3 Special Ingredients To Success
The chefs who are charged with delivering on these expectations are realizing the extent of this challenge when operating within the realms of the supermarket industry, but they also appreciate the opportunities.
At the Food Marketing Institute’s annual conference in Chicago in June, the three winners of its Supermarket Chefs competition talked about the ups and downs of their roles. Among the challenges within the store environment is proving their worth – how they can contribute to sales as well as the customer experience.
“In grocery stores we get a unique opportunity at education. We see our customers a lot and get a chance to have a real relationship with them,” said Rachael Perron of Kowalkski’s Market, the 2014 champion in the annual event. “We can learn from them and teach them about food.”
All three chefs (the others are Elizabeth Davis of Hy-Vee and Keoni Chang of Foodland Super Markets) said that deeper customer relationships, and elevating the prepared food experience, are key sources of job satisfaction. Achieving these goals, and ensuring customers feel they are getting their money’s worth, takes three simple steps, based on what these supermarkets are doing:
Understanding the recipe: Elizabeth Davis of Hy-Vee said one of her challenges has been getting her co-workers to think outside the supermarket mindset. “They don’t know what a chef’s purpose is inside that grocery store,” she told the FMI audience. Bringing in a chef is akin to introducing a new product category, so staff should be apprised of the chef’s purpose in the store, their own roles in achieving that purpose and the opportunities the new strategy presents for them. Monthly contests that bestow rewards for coming up with healthy dishes could generate camaraderie.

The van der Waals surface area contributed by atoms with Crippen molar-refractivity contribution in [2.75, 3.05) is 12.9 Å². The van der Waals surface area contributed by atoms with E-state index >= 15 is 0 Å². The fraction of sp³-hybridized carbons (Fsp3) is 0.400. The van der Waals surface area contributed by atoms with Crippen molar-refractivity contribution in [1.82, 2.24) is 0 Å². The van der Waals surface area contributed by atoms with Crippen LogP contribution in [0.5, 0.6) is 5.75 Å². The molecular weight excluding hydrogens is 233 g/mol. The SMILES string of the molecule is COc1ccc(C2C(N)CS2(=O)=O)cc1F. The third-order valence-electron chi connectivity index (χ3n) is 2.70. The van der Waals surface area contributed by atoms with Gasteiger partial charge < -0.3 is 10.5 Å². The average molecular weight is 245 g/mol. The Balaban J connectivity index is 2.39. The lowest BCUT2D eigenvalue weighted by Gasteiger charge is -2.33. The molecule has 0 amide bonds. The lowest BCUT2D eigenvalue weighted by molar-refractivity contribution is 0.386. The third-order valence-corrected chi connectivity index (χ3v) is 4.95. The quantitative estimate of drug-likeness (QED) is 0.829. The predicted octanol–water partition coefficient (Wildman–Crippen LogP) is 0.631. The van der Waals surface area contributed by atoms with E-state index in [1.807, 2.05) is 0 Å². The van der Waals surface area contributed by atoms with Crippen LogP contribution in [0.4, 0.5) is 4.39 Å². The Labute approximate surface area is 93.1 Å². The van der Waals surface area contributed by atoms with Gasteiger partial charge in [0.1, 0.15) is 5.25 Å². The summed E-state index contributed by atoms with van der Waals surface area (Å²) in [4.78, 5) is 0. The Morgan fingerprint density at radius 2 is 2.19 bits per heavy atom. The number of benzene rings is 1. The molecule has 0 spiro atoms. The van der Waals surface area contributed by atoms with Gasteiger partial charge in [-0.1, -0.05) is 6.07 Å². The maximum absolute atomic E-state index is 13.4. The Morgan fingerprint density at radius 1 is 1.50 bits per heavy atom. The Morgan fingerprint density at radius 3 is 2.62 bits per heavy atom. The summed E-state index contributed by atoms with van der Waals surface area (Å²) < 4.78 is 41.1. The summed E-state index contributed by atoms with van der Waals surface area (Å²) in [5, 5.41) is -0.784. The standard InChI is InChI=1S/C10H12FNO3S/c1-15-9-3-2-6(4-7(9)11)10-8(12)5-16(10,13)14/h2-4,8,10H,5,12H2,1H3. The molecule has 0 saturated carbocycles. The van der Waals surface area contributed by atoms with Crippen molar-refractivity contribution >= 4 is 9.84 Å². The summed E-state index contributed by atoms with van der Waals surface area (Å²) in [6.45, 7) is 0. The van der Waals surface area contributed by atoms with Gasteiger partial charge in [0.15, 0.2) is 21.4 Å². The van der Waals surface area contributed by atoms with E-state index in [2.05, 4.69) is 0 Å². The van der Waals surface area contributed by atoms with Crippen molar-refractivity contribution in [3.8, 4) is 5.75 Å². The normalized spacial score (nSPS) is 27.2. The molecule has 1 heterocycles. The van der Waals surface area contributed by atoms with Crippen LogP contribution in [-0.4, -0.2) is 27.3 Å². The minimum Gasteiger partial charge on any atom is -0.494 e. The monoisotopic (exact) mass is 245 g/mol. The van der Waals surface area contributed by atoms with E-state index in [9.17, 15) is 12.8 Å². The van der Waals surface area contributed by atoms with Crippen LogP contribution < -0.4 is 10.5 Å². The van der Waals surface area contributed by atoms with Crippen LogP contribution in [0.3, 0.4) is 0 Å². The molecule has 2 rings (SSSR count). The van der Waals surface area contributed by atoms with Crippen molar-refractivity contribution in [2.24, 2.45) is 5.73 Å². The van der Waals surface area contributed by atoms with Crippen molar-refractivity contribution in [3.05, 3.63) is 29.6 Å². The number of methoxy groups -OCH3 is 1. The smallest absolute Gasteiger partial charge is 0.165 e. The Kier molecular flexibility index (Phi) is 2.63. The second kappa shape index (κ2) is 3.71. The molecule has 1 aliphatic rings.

Preparing a mis en place: Kroger, in developing its own chef training and education center, is making sure the roles of its cooking professionals are understood and consistent. By going through a program, the chefs and other food preparers presumably will enter the stores reinforced with knowledge of retail operations. This is a big advantage. A chef from a high-end restaurant may develop dishes to swoon over, but without an appreciation of the less glamorous, day-to-day demands of the supermarket aisle, it could be difficult to build a loyal team.
Seasoning – but not too much: Chefs can add a dose of credibility and prestige to a supermarket’s good-food mission, but it is important they do not overshadow the store’s key role among consumers. If the brand is known for low prices, it should align its chef’s mission to accommodate the customers’ needs for lower prices. If the store is known for gourmet ingredients, then its chef should capitalize on them. Chef Montejano at Cardiff Seaside Market, for example, develops recipes with new gourmet products that can be bottled and sold.
There are additional methods for assuring success, such as offering cooking demonstrations and classes. It depends on budgets and, more importantly, the store’s target shopper. If a supermarket bakes these steps into pretty much any strategy, it should receive three-star results.
This article originally appeared on Forbes.com, where Bryan serves as a retail contributor. You can view the original story here.